Theorem 1.
In the proposed spectrum sharing protocol on IFCCR, taking into account all possible decoding results at CR at the end of the first phase, the overall endtoend outage probabilities of the primary and secondary systems can be respectively derived as
Next, we proceed to analyze the decoding performance at CR as well as PR and SR in two successive phases, respectively.
Numerical analysis
Decoding performance at CR in the first phase
At the end of the first phase, CR attempts to decode both x _{ p } and x _{ s } from y _{ r }(1) using SIC. From (1), if the power level of x _{ p } is higher than that of x _{ s }, then CR attempts to decode x _{ p } first by considering the component of x _{ s } as noise. Defining \(C(\Lambda)=\frac {1}{2}\log _{2}\left (1+\Lambda \right)\), the achievable rate of x _{ p } is given as
Thus, x _{ p } can be first decoded if event
occurs, where \(R_{\textit {pt}}^{\prime }=2^{2R_{\textit {pt}}}1\). By reconstructing and removing the component of x _{ p } from y _{ r }(1), the achievable rate of the remaining x _{ s } is given as
which can be decoded successively if event
occurs, where \(R_{\textit {st}}^{\prime }=2^{2R_{\textit {st}}}1\).
Conversely, if the power level of x _{ s } is higher than that of x _{ p }, then CR attempts to decode x _{ s } first by considering the component of x _{ p } as noise. Then, the achievable rate of x _{ s } that is subject to the interference from x _{ p } is given as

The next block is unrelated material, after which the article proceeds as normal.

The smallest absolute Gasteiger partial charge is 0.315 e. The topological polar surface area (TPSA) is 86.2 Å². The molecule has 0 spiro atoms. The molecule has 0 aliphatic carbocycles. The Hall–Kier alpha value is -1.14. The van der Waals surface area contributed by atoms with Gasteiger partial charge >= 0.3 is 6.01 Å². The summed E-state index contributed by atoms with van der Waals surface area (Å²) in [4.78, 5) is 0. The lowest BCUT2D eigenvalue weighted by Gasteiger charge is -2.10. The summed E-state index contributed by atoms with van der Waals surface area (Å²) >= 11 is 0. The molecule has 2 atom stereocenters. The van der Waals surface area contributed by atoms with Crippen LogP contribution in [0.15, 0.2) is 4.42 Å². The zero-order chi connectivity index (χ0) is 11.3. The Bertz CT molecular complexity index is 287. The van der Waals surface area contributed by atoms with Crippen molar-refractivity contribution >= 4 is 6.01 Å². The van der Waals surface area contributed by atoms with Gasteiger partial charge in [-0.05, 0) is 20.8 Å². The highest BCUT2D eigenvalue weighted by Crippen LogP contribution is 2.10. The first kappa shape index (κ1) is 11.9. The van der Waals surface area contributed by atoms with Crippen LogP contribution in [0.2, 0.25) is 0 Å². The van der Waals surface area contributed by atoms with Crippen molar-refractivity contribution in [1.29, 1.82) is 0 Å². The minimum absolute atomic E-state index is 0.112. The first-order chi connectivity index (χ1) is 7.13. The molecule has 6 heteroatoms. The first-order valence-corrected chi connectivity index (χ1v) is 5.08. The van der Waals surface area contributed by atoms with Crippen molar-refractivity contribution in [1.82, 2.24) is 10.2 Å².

which can be first decoded if event
occurs. Similarly, by reconstructing and removing the component of x _{ s } from y _{ r }(1), the achievable rate of the remaining x _{ p } is given as
which can be decoded successively if event
occurs.
Thus, from (12), (14), (16), and (18), all possible decoding results at CR using SIC can be expressed as
Take a close look at (12), (14), (16), and (18); since the multipleaccess channels h _{ sr } and h _{ pr } are independent with each other, we can draw a 2dimensional graph of γ _{ sr } and γ _{ pr } where the events defined in (19a)–(19d) are represented by their respective regions, as shown in Fig. 3. Here, we assume that R _{ pt },R _{ st }≥1 such that there is no intersection between the regions of events \(\mathcal {E}_{1,p}\) and \(\mathcal {E}_{1,s}\). With the respective regions defined by {γ _{ sr },γ _{ pr }}, the corresponding probability of each event can thus be obtained by
where \(f(\gamma _{\textit {sr}})=\delta _{\textit {sr}}e^{\delta _{\textit {sr}}\gamma _{\textit {sr}}}\phantom {\dot {i}\!}\) and \(f(\gamma _{\textit {pr}})=\delta _{\textit {pr}}e^{\delta _{\textit {pr}}\gamma _{\textit {pr}}}\phantom {\dot {i}\!}\) denote the respective probability density functions (PDF) of γ _{ sr } and γ _{ pr }, and f(γ _{ sr },γ _{ pr })=f(γ _{ sr })f(γ _{ pr }) denotes the joint PDF [34].
Lemma 1.
By employing SIC at CR to decode both x _{ p } and x _{ s }, the respective probabilities of the events defined in (19a)–(19d) can be obtained as